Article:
Beyond the basic baking times and the type of potatoes you use, you can actually do a lot with baked potatoes to improve the final result. If you haven’t tried any of the following tips before, we highly recommend checking them out and applying them as you see fit.
Oil the Potatoes in the Last 10 Minutes
Most baked potato recipes are as stripped back as possible, but if you want to achieve a truly crispy skin, we recommend adding a little oil to the equation. Just brush the potatoes with some olive oil or vegetable oil in the last 10 minutes of baking and they’ll come out of the oven with a beautiful, golden-brown skin.
Soak the Potatoes Before Baking
Soaking the potatoes in water before baking them might seem like a strange idea, but it actually works. Soaking the potatoes helps to remove some of the starch, which gives the potatoes a fluffier, less dense texture. Just be sure to thoroughly dry the potatoes before baking them or you’ll end up with soggy skin and a mushy interior.
Add Some Aromatics to the Potatoes
If you want to give your potatoes a little flavor boost, try adding some aromatics to the water you use to soak them. This could be anything from rosemary and thyme to garlic and onion. Just be sure to remove the aromatics before baking the potatoes or they’ll end up burning in the oven.
Fully Coat the Potatoes in Salt
Salt baking is a specialized technique that’s often used to cook fish, but it also works wonders on potatoes. To salt-bake potatoes, you’ll need to fully coat them in salt before baking them. This might seem like a lot of salt, but it’s actually necessary to create a barrier that helps to prevent the potatoes from drying out. After baking, crack the exterior shell and brush away the unwanted salt.
Bake the Potatoes Twice
Baking the potatoes twice might seem like overkill, but it’s actually a great way to achieve a crispy skin. The first bake helps to cook the potatoes through, while the second bake gives the potatoes a chance to crisp up. Just be sure to let the potatoes cool for a few minutes before the second bake so that you don’t end up with burnt skin.
Frequently Asked Questions
The best way to keep your baked potatoes soft and fluffy is to wrap them in foil before storing them in the refrigerator. This will help to keep them moist and prevent them from drying out. You can also reheat the potatoes in the oven or microwave before serving to help them retain their moisture.
If your baked potatoes are watery and mushy, it’s likely because you didn’t soak them long enough or you didn’t dry them thoroughly before baking. Soaking the potatoes helps to remove some of the starch, which gives the potatoes a fluffier, less dense texture. Just be sure to soak the potatoes for at least ten minutes and thoroughly dry them before baking.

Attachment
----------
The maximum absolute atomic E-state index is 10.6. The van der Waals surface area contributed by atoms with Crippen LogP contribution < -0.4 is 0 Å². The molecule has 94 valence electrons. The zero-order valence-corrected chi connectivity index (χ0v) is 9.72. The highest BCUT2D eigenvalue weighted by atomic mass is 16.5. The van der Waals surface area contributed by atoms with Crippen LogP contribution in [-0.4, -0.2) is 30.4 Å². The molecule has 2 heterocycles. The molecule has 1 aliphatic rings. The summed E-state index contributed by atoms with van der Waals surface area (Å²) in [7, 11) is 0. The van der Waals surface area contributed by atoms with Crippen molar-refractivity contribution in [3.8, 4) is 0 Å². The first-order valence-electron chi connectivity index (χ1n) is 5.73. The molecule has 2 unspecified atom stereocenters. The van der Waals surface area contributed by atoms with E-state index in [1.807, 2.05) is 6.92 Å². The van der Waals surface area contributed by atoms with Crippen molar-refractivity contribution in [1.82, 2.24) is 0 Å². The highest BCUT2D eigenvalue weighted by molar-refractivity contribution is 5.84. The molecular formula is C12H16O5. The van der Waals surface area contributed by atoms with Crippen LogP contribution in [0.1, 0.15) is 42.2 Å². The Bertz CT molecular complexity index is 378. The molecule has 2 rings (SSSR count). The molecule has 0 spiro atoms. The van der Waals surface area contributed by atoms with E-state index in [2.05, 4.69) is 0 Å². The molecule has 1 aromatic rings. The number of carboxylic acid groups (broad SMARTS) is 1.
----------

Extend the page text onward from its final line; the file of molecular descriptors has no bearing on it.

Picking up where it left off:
No, you don’t need to wrap your potatoes in foil before baking them. However, wrapping the potatoes in foil will help them to retain their moisture, resulting in a soft and fluffy potato. If you’re looking for a crispy skin, we recommend brushing the potatoes with some olive oil in the last few minutes of baking them.
There are a few vegan-friendly substitutes you can use in place of cheese and sour cream. For the cheese, you can try vegan cheese or dairy-free yogurt. For the sour cream, you can use a vegan-friendly sour cream or dairy-free yogurt. Just be sure to check the labels to make sure the product is vegan.
If you cut the potatoes in half before baking them, they’ll cook a little faster. Just be sure to check them after 30 minutes to make sure they’re cooked through. You can also wrap the potatoes in foil to help them retain their moisture and prevent them from drying out.
Our Favorite Recipe for Fully Loaded Baked Potatoes
- 4 large russet potatoes
- 2 tablespoons of olive oil
- 1 teaspoon of salt
- ½ teaspoon of black pepper
- 1 cup of shredded cheddar cheese
- ½ cup of sour cream
- ½ cup of chopped chives
- Preheat the oven to 400° Fahrenheit.
- Wash the potatoes and let them soak in warm water for at least ten minutes.
- After the potatoes have soaked and released some starch into the water, remove and dry them completely.
- Sprinkle the potatoes with salt and pepper.
- Bake the potatoes for 40 minutes to an hour or until they’re tender when pierced with a fork.
- Remove the potatoes from the oven and gently brush some olive oil onto the outer skin.
- Return the potatoes to the oven and let them bake for another 10 minutes to create a perfectly crispy skin.
- Cut the potatoes in half and scoop out the flesh, being careful not to break the skin.
- In a bowl, mix together the potato flesh, cheddar cheese, sour cream, and chives.
- Spoon the mixture back into the potato skins and return them to the oven.
- Bake the potatoes for an additional 5 minutes or until the cheese is melted and bubbly.
- Serve immediately and enjoy!
Nutrition Information:Yield: 4 Serving Size: 1
Amount Per Serving: Calories: 523Total Fat: 22gSaturated Fat: 9gTrans Fat: 0gUnsaturated Fat: 10gCholesterol: 45mgSodium: 764mgCarbohydrates: 67gFiber: 7gSugar: 4gProtein: 15g